At the Sign of the White Deer

by Tenshi

They were four leagues from Toto Village when Flik first noticed something was wrong. Viktor had been complaining bitterly about his horse all morning, calling it everything from an unbroken colt to a piebald sack of bones not good enough for glue. Viktor was never meant for infantry, he mistrusted horses and Flik, who not only loved the speed and versatility of cavalry but also loved horses on their own noble, uncomplaining merits, was used to tuning him out on such matters. Then the next thing Flik knew was that Viktor had stopped talking. Flik enjoyed the quiet for possibly five minutes, and then got worried, glancing back over his shoulder.

Viktor's horse had lagged behind, no longer persuaded by Viktor's intermittent swearing and pleading. Viktor himself was leaning over the pommel, his face pale, sweat beading on his forehead in spite of the winter chill.

"Viktor?" Flik cantered alongside, reaching out to grasp Viktor's shoulder. "Pull yourself together, man. It's not been that long since you've had a good pint of ale."

Viktor shook his head faintly. "Don't think it's the ale that's the problem," he said.

Flik switched his reins to his left hand, and tore off his glove with his teeth. "You're a little hot," he lied, the side of Viktor's face burning against the lighting rune on the back of his hand. "How long have you been sick?"

"Eh, felt a little off color this morning," Viktor grinned, painfully. "Thought I just drank too much last night."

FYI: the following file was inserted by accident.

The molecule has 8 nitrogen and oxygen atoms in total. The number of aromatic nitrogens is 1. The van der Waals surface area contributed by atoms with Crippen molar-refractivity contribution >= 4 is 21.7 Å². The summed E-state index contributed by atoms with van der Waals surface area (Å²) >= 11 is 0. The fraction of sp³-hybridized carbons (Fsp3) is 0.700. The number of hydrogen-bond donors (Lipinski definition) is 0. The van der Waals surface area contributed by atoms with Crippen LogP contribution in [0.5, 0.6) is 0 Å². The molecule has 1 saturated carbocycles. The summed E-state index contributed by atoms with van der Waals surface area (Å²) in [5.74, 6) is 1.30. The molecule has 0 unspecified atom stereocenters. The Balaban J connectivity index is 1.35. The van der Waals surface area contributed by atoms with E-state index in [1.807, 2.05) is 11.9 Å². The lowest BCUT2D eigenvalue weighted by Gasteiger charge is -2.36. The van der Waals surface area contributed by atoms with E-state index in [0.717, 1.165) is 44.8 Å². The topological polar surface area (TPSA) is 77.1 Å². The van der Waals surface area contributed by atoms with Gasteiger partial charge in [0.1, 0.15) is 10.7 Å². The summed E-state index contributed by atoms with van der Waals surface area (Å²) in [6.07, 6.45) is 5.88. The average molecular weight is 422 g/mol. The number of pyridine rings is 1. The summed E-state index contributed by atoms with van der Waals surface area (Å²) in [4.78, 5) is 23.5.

"We camped out last night, all you had was water."

"Oh," Viktor said. "Right. No wonder I feel like shit."

Flik lowered his eyebrows, glancing up the snowy road. "There's an inn a little ways further, just keep up. We'll stop early tonight."

Viktor, who had been pushing them for days to get to Muse before the snow set in, nodded without argument. "Guess I'm not in that much of a hurry..." He sagged over his horse's neck, and Flik reached out to catch him.

"Hang on," he said, and gathering the reins from Viktor's hand, urged his mount to a gallop, pulling Viktor's behind him.

It was a ridiculous place for an inn, as far as Flik was concerned, but he was not inclined to complain at his good fortune. Snow was falling thickly by the time the two horses came to a stop at the gatepost, clinging to Flik's hair and melting instantly on Viktor's shivering skin.

Light puddled on the fresh snow as the door opened, and the pretty young innkeeper wiped her red hands in an apron and smiled up at them in greeting. Flik was prepared to be harsh or lucrative or both, whatever it took to gain them shelter. Few holsterers would be eager to take in a sick man and risk an epidemic. He needn't have worried.

"Welcome to the White Deer-- Oh!" She put her hands to her mouth, and then held the door open to let them through. "Oh my goodness!" She reached out to Viktor with a motherly hand, even though she could not have been more than a year older than he was, and gasped in dismay. "No," she said, to Flik's inquiry about payment, "Don't worry about that. Just take him upstairs to the first room. Pete, take care of their horses!"

"Thank you," Flik said, shifting Viktor's considerable weight and helping him up the steps.

"Sorry for the trouble," Viktor said, as Flik fussed over the ice-coated knots on his boots, his fingers not yet thawed and clumsy.

"You're always trouble, why be sorry for it now?" Flik tugged Viktor's boot free and winced at a twinge of pain across his shoulders. They were not long out of the Toran Republic, and his own wounds were still stiff. He pushed Viktor towards the bed, but Viktor was oddly reluctant, and it was much like trying to push over a brick wall. "Just take it easy."

"I will," Viktor said, swatting away Flik's hands, "Just as soon as I throw up."

Flik judiciously let him go.